Missiles from Syria landed in Israel amid fighting between rebels and Syrian forces. NBCNews.com's Dara Brown reports.
Two missiles from Syria landed in Israel Thursday as fighting between President Bashar Assad’s forces and rebels raged on the Golan Heights.
The Israel Defense Forces said that a “closed military zone” was declared near the Quneitra border crossing in response to the fighting. People were not being allowed inside the area and locals were warned not to work in the fields.
Smoke caused by shelling rises on the Syrian side of the border with Israel, near the Quneitra crossing in the Golan Heights, on Thursday.
No one was injured on the Israeli side, but two wounded Syrians who came to the border were taken to hospitals in Israel, an IDF spokeswoman said.
“There were two projectiles that landed earlier in open areas in the north and central Golan Heights near the border of Israel and Syria,” she said.
“Initial reports suggest … the missiles were the result of the domestic situation in Syria,” she added, saying the “assumption at the moment” was they had not actually been fired at a target in Israel.
She said the closed zone was set up because of the “internal fighting within Syria.”
“Agricultural workers have been instructed not to work in fields in that area” at the moment, she said. Outsiders such as journalists would not be allowed to enter the zone.
Syrian TV reports the government forces backed by Hezbollah fighters have taken the strategic town of Qusair that has been in opposition control since 2011. NBCNews.com's Dara Brown reports.
The spokeswoman declined to comment on whether Israeli troops were being moved toward the border.
An IDF source said that “we maintain routine security operation in the area” when asked the same question.
The border is guarded by a United Nations’ peacekeeping force and its operations chief Herve Ladsous confirmed there had been fighting in the area, Reuters reported.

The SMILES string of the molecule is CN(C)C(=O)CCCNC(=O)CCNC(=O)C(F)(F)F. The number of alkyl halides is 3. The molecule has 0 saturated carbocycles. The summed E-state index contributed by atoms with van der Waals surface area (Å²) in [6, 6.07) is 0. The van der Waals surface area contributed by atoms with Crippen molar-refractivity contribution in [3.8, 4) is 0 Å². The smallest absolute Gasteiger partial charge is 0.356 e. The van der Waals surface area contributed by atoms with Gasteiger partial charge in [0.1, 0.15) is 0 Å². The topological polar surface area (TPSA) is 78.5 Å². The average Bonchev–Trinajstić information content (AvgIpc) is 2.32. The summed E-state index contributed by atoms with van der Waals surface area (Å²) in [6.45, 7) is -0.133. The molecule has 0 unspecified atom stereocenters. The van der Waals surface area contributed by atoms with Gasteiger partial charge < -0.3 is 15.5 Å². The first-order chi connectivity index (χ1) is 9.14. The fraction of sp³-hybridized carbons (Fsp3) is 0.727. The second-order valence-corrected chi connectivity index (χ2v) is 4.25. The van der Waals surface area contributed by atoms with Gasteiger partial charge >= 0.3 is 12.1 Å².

"Yes there was shooting," Herve Ladsous told reporters during a visit to Paris.
"We are following events in the Golan Heights, which is a very sensitive region, with particularly close attention," he added.
Ladsous added that the 1,000-strong United Nations Disengagement Observer Force had taken measures to ensure the safety of its personnel but stressed that its involvement was not called into doubt by the incidents.
He said the region had been "extremely confrontational" in the past year. "We are doing everything we can to reduce risks. We have closed posts that were too exposed, reinforced our equipment and vehicles, and our activities are more static," he said.
A look back at the conflict that has overtaken the country.
Activists told Reuters earlier on Thursday that rebels had taken the Quneitra crossing, which is manned by the United Nations force and is the only passage between Syria and Israel.
"There are heavy explosions and fierce clashing ongoing in the area," said Rami Abdelrahman, head of the Britain-based Syrian Observatory for Human Rights.
Ladsous did not confirm that the crossing had been captured.
Austria's chancellor, however, announced Thursday that the country was withdrawing its 380 members of the peacekeeping force because of the fierce fighting, Reuters reported.
"Freedom of movement in the area ... no longer exists. The uncontrolled and immediate danger to Austrian soldiers has risen to an unacceptable level," Chancellor Werner Faymann and his deputy Michael Spindelegger said in a joint statement.
The violence also spilled over into Lebanon overnight, Reuters reported. Lebanon's national news agency said 11 rockets had hit the town of Baalbek, a stronghold of the Lebanese Shiite group Hezbollah, which has thrown its weight fully behind Assad's war effort.
Ahmed Shalha / Reuters
A resident stands in front of his house in Baalbek, Lebanon, on Thursday after it was hit by a rocket.
The White House on Wednesday condemned the assault on the Syrian town of Qusair by Syrian government forces, who worked with Lebanese Hezbollah allies to take control from rebel fighters.
"The United States condemns in the strongest possible terms the Assad regime's assault on Qusair, which has killed untold numbers of civilians and is causing tremendous humanitarian suffering," White House spokesman Jay Carney said in statement.
Reuters contributed to this report.
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This story was originally published on Thu Jun 6, 2013 7:12 AM EDT